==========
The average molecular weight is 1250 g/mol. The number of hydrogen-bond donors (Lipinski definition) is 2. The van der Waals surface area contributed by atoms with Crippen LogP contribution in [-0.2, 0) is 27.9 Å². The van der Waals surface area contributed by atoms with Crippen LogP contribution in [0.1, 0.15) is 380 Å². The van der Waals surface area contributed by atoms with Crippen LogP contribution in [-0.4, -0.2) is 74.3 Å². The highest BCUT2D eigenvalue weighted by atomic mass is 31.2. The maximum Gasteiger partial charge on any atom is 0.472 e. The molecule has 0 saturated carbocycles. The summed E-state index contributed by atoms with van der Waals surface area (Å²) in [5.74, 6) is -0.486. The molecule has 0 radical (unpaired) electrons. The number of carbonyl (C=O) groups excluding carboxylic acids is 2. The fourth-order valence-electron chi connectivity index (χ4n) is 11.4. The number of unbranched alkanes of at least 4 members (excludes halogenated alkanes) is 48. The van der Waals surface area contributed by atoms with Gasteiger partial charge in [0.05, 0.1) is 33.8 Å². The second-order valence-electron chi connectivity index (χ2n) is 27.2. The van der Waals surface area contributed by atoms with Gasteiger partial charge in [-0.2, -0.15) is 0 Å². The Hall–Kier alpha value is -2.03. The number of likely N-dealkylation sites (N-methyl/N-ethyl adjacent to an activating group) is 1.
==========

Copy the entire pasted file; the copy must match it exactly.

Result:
The average molecular weight is 1250 g/mol. The number of hydrogen-bond donors (Lipinski definition) is 2. The van der Waals surface area contributed by atoms with Crippen LogP contribution in [-0.2, 0) is 27.9 Å². The van der Waals surface area contributed by atoms with Crippen LogP contribution in [0.1, 0.15) is 380 Å². The van der Waals surface area contributed by atoms with Crippen LogP contribution in [-0.4, -0.2) is 74.3 Å². The highest BCUT2D eigenvalue weighted by atomic mass is 31.2. The maximum Gasteiger partial charge on any atom is 0.472 e. The molecule has 0 saturated carbocycles. The summed E-state index contributed by atoms with van der Waals surface area (Å²) in [5.74, 6) is -0.486. The molecule has 0 radical (unpaired) electrons. The number of carbonyl (C=O) groups excluding carboxylic acids is 2. The fourth-order valence-electron chi connectivity index (χ4n) is 11.4. The number of unbranched alkanes of at least 4 members (excludes halogenated alkanes) is 48. The van der Waals surface area contributed by atoms with Gasteiger partial charge in [0.05, 0.1) is 33.8 Å². The second-order valence-electron chi connectivity index (χ2n) is 27.2. The van der Waals surface area contributed by atoms with Gasteiger partial charge in [-0.2, -0.15) is 0 Å². The Hall–Kier alpha value is -2.03. The number of likely N-dealkylation sites (N-methyl/N-ethyl adjacent to an activating group) is 1.